The Historic Belen Convent in Havana

Photo Feature by Irina Echarry

HAVANA TIMES, January 24 — Taking a stroll through Old Havana is always a good way to break the monotony.  We never really get to know the place since every day the most commonplace scene can turn into a surprise.   Even if we walk down the same streets we’ll almost always discover new details, people and different atmospheres.

In the block formed by Luz, Compostela, Pilcota and Acosta streets is a beautiful building that was constructed by the Order of the Belenites.

The bougainvillea bushes that grow at its entrance and a high wall prevent passersby from appreciating the beauty that this place holds.  But this time the camera lens recorded some images so that the readers of Havana Times could enjoy the festival of colors provided by the building’s stained-glass window.  Through these photos we can feel the peace of the welcoming interior courtyard and admire the statue of the Virgin Mary with Joseph and baby Jesus.

Work on the site first began in 1712, and up to the present day the property has suffered changes, deterioration, transformations and reconstruction according to the requirements of its various occupants: the Belenites, Jesuits, the Ministry of the Interior, and the Academy of Sciences.  It also suffered the collapse of several structural elements and the havoc of a fire that damaged important areas, such as the church and a few very old cloisters.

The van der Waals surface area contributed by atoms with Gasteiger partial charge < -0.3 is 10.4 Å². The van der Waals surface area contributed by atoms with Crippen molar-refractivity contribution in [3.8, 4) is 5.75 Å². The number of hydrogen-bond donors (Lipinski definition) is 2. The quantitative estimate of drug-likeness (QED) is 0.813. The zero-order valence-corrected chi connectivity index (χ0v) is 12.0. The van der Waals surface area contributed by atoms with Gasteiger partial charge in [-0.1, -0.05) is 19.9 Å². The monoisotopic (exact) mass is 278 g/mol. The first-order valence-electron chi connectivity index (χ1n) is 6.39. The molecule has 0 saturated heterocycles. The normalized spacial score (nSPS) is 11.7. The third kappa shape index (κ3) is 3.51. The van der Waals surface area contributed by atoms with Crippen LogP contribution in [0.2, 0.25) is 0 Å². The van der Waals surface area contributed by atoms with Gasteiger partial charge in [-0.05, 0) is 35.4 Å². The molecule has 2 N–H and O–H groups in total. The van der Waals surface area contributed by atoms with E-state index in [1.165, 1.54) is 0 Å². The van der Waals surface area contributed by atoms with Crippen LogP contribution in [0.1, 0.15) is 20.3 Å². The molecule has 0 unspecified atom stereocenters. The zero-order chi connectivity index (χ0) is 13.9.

Located in an area of considerable poverty, within the convent work is carried out to help those people who are the most vulnerable, weakest and poor.  Older adults as well as children and invalids of any age receive direct attention.   These are people who can find refuge without stopping to think about the struggle for survival in these uncertain times.

A rehabilitation and physiotherapy center, an optician’s office; workshops in crafts, singing, poetry, crocheting and physical exercises; group breakfasts and especially human contact allow people to forget the loneliness and sense of abandonment that are usually associated with the elderly.  Inside the premises, children and grandparents also interact to bring the interests of the youngest and the oldest generations closer together.

In this harmonious building — which is almost three centuries old and possesses important architectural value — people smile because everything is provided for their happiness, at least while they are there inside the Belen Convent.

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